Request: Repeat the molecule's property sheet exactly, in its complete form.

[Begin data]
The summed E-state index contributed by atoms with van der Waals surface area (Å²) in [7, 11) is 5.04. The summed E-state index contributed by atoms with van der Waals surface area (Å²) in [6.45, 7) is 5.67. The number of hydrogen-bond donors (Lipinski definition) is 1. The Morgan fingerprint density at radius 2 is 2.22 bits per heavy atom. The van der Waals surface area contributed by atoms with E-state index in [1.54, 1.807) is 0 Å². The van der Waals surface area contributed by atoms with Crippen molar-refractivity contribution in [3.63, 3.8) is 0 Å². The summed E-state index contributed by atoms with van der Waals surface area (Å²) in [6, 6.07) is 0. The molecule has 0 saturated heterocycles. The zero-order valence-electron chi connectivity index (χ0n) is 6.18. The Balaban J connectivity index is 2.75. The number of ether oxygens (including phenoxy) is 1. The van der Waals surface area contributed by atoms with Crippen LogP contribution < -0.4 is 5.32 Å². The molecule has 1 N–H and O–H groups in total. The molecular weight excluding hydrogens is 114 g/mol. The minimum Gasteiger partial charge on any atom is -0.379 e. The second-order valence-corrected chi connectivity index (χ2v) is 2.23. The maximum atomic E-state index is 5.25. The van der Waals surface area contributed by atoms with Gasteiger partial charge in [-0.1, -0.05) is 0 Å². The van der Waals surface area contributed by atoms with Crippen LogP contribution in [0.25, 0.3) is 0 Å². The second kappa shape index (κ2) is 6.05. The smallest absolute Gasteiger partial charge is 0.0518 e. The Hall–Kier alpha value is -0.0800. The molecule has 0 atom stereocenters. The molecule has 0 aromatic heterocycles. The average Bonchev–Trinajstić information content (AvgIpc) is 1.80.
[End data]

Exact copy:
The summed E-state index contributed by atoms with van der Waals surface area (Å²) in [7, 11) is 5.04. The summed E-state index contributed by atoms with van der Waals surface area (Å²) in [6.45, 7) is 5.67. The number of hydrogen-bond donors (Lipinski definition) is 1. The Morgan fingerprint density at radius 2 is 2.22 bits per heavy atom. The van der Waals surface area contributed by atoms with E-state index in [1.54, 1.807) is 0 Å². The van der Waals surface area contributed by atoms with Crippen molar-refractivity contribution in [3.63, 3.8) is 0 Å². The summed E-state index contributed by atoms with van der Waals surface area (Å²) in [6, 6.07) is 0. The molecule has 0 saturated heterocycles. The zero-order valence-electron chi connectivity index (χ0n) is 6.18. The Balaban J connectivity index is 2.75. The number of ether oxygens (including phenoxy) is 1. The van der Waals surface area contributed by atoms with Crippen LogP contribution < -0.4 is 5.32 Å². The molecule has 1 N–H and O–H groups in total. The molecular weight excluding hydrogens is 114 g/mol. The minimum Gasteiger partial charge on any atom is -0.379 e. The second-order valence-corrected chi connectivity index (χ2v) is 2.23. The maximum atomic E-state index is 5.25. The van der Waals surface area contributed by atoms with Gasteiger partial charge in [-0.1, -0.05) is 0 Å². The van der Waals surface area contributed by atoms with Crippen LogP contribution in [0.25, 0.3) is 0 Å². The second kappa shape index (κ2) is 6.05. The smallest absolute Gasteiger partial charge is 0.0518 e. The Hall–Kier alpha value is -0.0800. The molecule has 0 atom stereocenters. The molecule has 0 aromatic heterocycles. The average Bonchev–Trinajstić information content (AvgIpc) is 1.80.